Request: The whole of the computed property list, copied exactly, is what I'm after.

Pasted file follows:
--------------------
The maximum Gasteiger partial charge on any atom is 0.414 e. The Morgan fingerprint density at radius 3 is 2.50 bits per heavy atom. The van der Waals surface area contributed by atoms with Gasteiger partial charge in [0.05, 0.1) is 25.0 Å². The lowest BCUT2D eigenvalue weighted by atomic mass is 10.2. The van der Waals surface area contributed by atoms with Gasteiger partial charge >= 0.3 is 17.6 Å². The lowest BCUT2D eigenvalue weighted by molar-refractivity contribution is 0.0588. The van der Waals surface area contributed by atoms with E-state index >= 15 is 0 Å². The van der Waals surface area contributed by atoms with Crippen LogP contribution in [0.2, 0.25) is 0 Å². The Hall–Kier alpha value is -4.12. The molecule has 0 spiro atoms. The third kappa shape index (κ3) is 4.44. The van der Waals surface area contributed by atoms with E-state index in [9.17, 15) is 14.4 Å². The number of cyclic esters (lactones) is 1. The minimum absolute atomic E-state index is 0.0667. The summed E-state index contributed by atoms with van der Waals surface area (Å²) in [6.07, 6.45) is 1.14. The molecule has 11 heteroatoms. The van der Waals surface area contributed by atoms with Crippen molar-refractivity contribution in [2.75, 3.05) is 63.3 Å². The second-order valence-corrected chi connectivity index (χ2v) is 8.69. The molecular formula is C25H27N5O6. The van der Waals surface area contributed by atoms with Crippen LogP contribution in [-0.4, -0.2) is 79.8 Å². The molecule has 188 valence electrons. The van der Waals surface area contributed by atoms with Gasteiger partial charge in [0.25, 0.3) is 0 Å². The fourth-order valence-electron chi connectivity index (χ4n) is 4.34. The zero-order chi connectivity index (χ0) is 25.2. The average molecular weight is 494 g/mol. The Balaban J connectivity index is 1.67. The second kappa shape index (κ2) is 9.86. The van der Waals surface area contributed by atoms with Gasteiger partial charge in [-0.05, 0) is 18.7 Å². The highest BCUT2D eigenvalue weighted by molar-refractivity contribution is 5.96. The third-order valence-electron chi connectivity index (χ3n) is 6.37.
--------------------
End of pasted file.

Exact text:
The maximum Gasteiger partial charge on any atom is 0.414 e. The Morgan fingerprint density at radius 3 is 2.50 bits per heavy atom. The van der Waals surface area contributed by atoms with Gasteiger partial charge in [0.05, 0.1) is 25.0 Å². The lowest BCUT2D eigenvalue weighted by atomic mass is 10.2. The van der Waals surface area contributed by atoms with Gasteiger partial charge >= 0.3 is 17.6 Å². The lowest BCUT2D eigenvalue weighted by molar-refractivity contribution is 0.0588. The van der Waals surface area contributed by atoms with E-state index >= 15 is 0 Å². The van der Waals surface area contributed by atoms with Crippen LogP contribution in [0.2, 0.25) is 0 Å². The Hall–Kier alpha value is -4.12. The molecule has 0 spiro atoms. The third kappa shape index (κ3) is 4.44. The van der Waals surface area contributed by atoms with E-state index in [9.17, 15) is 14.4 Å². The number of cyclic esters (lactones) is 1. The minimum absolute atomic E-state index is 0.0667. The summed E-state index contributed by atoms with van der Waals surface area (Å²) in [6.07, 6.45) is 1.14. The molecule has 11 heteroatoms. The van der Waals surface area contributed by atoms with Crippen molar-refractivity contribution in [2.75, 3.05) is 63.3 Å². The second-order valence-corrected chi connectivity index (χ2v) is 8.69. The molecular formula is C25H27N5O6. The van der Waals surface area contributed by atoms with Crippen LogP contribution in [-0.4, -0.2) is 79.8 Å². The molecule has 188 valence electrons. The van der Waals surface area contributed by atoms with Gasteiger partial charge in [0.25, 0.3) is 0 Å². The fourth-order valence-electron chi connectivity index (χ4n) is 4.34. The zero-order chi connectivity index (χ0) is 25.2. The average molecular weight is 494 g/mol. The Balaban J connectivity index is 1.67. The second kappa shape index (κ2) is 9.86. The van der Waals surface area contributed by atoms with Gasteiger partial charge in [-0.05, 0) is 18.7 Å². The highest BCUT2D eigenvalue weighted by molar-refractivity contribution is 5.96. The third-order valence-electron chi connectivity index (χ3n) is 6.37.